Born in Switzerland into a prosperous family, Louis Soutter studied engineering and architecture. He also paints and plays the violin. In 1897, Soutter moved to the United States where he was appointed head of the Department of Art and Design at Colorado College. But in 1903, severely depressed, he abandoned his family and career to return to Switzerland and began a musical career. Twenty years later, at the age of 52, having become destitute, he was interned in a hospice for the elderly in the canton of Vaud, where he spent the last 20 years of his life. It was there that his artistic production, until then relatively academic, changed completely. Using rudimentary means, he paints intimate works “on the finger”, which seem to be addressed only to himself, in the secret of school notebooks accumulated in his asylum room - and which the staff sometimes use to light the stove. He produces “black” figures around biblical or Dantesque themes that gradually merge into pure, enigmatic forms, reduced to their sole trace.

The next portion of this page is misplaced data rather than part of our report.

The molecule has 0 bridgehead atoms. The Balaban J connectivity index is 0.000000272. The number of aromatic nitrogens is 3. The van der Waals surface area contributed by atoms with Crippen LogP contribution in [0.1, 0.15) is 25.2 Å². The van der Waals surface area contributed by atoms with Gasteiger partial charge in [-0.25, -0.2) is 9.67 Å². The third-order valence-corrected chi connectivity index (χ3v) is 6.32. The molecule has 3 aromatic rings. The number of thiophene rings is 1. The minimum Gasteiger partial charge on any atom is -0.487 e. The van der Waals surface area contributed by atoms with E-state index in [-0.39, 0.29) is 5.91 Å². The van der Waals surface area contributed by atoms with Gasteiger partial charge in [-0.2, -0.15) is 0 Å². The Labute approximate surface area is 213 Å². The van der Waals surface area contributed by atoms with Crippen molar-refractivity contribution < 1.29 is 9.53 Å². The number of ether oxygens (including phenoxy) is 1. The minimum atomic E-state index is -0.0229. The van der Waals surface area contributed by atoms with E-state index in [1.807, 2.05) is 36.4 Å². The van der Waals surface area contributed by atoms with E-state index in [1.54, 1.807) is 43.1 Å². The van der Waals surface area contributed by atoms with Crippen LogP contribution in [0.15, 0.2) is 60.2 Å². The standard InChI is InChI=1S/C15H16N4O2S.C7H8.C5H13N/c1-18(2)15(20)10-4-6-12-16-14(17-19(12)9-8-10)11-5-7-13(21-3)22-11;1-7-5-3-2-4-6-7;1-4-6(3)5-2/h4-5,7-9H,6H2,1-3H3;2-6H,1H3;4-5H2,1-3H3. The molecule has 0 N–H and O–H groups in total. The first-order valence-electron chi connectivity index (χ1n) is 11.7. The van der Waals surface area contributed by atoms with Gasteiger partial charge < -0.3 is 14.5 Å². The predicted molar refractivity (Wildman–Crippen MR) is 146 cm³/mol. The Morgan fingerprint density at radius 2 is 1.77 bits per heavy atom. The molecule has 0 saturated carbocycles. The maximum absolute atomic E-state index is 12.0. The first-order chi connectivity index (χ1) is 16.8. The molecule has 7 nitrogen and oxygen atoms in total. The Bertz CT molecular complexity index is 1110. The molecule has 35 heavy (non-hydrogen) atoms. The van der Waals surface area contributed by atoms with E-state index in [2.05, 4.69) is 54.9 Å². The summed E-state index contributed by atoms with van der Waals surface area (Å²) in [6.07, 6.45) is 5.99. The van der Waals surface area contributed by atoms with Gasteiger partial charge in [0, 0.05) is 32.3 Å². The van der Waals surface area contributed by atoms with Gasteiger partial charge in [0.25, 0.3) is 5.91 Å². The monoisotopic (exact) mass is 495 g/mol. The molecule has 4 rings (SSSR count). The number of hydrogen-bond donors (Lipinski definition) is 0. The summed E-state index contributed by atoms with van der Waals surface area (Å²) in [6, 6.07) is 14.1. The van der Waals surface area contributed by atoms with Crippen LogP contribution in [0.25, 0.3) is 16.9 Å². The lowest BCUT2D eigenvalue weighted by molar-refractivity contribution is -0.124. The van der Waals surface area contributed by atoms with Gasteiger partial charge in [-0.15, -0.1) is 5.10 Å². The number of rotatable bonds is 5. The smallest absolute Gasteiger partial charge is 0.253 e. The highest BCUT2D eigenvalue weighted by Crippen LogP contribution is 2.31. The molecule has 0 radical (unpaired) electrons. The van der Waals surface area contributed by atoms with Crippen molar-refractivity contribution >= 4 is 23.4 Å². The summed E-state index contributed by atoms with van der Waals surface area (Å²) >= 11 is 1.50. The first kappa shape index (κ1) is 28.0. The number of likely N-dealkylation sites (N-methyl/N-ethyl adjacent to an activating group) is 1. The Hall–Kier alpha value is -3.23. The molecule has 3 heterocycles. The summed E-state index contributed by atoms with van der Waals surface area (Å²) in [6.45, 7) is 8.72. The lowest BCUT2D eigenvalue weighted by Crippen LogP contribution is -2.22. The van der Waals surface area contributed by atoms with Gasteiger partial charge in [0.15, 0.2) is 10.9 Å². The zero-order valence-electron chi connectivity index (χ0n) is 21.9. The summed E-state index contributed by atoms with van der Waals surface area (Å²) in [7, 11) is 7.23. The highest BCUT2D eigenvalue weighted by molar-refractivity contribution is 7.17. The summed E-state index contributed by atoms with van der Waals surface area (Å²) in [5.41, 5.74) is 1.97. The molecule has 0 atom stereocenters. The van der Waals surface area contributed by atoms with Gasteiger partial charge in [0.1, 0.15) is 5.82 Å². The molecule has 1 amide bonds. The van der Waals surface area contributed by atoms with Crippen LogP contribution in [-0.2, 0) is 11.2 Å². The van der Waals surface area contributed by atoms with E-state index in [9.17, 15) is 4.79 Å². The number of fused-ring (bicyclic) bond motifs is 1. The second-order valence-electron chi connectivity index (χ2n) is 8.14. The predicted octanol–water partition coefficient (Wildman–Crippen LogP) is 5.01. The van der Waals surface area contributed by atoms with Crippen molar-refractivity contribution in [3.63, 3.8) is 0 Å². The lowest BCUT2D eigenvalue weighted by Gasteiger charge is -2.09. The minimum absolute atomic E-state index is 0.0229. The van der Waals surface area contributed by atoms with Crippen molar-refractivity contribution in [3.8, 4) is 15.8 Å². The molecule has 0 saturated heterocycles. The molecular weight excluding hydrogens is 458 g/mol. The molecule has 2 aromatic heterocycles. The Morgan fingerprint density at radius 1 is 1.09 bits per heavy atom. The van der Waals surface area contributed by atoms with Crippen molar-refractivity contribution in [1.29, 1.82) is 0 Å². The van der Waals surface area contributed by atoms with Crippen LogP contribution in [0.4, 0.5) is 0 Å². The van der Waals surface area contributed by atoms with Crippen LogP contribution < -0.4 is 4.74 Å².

His cousin Le Corbusier supported and encouraged him while Jean Dubuffet discovered him in 1945 thanks to the writer Jean Giono. These works are now in the largest collections, both public and private.